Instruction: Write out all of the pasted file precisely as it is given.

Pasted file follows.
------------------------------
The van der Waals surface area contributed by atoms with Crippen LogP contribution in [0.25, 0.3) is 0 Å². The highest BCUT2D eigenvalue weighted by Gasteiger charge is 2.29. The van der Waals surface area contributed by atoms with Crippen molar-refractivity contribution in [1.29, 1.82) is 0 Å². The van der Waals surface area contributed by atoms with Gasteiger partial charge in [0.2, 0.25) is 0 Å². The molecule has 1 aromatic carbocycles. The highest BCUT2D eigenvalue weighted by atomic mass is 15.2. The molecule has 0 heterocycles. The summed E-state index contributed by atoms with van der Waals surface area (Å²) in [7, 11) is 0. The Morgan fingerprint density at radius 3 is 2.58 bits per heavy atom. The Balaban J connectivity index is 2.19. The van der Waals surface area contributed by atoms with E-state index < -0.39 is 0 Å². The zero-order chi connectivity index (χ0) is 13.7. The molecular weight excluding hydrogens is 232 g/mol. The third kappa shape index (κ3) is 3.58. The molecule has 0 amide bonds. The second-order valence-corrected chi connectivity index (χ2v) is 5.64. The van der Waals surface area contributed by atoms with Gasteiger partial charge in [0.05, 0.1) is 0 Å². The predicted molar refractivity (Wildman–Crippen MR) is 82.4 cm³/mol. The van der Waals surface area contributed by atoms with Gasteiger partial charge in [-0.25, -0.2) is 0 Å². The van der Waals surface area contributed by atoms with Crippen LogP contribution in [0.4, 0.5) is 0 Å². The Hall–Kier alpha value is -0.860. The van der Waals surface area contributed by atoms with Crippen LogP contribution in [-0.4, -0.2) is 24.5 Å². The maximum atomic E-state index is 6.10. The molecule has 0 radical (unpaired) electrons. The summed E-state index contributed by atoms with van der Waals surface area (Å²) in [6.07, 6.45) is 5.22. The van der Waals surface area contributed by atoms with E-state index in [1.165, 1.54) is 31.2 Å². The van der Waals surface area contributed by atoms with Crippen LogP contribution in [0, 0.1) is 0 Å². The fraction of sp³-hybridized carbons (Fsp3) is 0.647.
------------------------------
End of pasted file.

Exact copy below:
The van der Waals surface area contributed by atoms with Crippen LogP contribution in [0.25, 0.3) is 0 Å². The highest BCUT2D eigenvalue weighted by Gasteiger charge is 2.29. The van der Waals surface area contributed by atoms with Crippen molar-refractivity contribution in [1.29, 1.82) is 0 Å². The van der Waals surface area contributed by atoms with Gasteiger partial charge in [0.2, 0.25) is 0 Å². The molecule has 1 aromatic carbocycles. The highest BCUT2D eigenvalue weighted by atomic mass is 15.2. The molecule has 0 heterocycles. The summed E-state index contributed by atoms with van der Waals surface area (Å²) in [7, 11) is 0. The Morgan fingerprint density at radius 3 is 2.58 bits per heavy atom. The Balaban J connectivity index is 2.19. The van der Waals surface area contributed by atoms with E-state index < -0.39 is 0 Å². The zero-order chi connectivity index (χ0) is 13.7. The molecular weight excluding hydrogens is 232 g/mol. The third kappa shape index (κ3) is 3.58. The molecule has 0 amide bonds. The second-order valence-corrected chi connectivity index (χ2v) is 5.64. The van der Waals surface area contributed by atoms with Gasteiger partial charge in [0.05, 0.1) is 0 Å². The predicted molar refractivity (Wildman–Crippen MR) is 82.4 cm³/mol. The van der Waals surface area contributed by atoms with Gasteiger partial charge in [-0.25, -0.2) is 0 Å². The van der Waals surface area contributed by atoms with Crippen LogP contribution in [0.4, 0.5) is 0 Å². The Hall–Kier alpha value is -0.860. The van der Waals surface area contributed by atoms with Crippen LogP contribution in [-0.4, -0.2) is 24.5 Å². The maximum atomic E-state index is 6.10. The molecule has 0 radical (unpaired) electrons. The summed E-state index contributed by atoms with van der Waals surface area (Å²) in [6.07, 6.45) is 5.22. The van der Waals surface area contributed by atoms with E-state index in [1.165, 1.54) is 31.2 Å². The van der Waals surface area contributed by atoms with Crippen LogP contribution in [0, 0.1) is 0 Å². The fraction of sp³-hybridized carbons (Fsp3) is 0.647.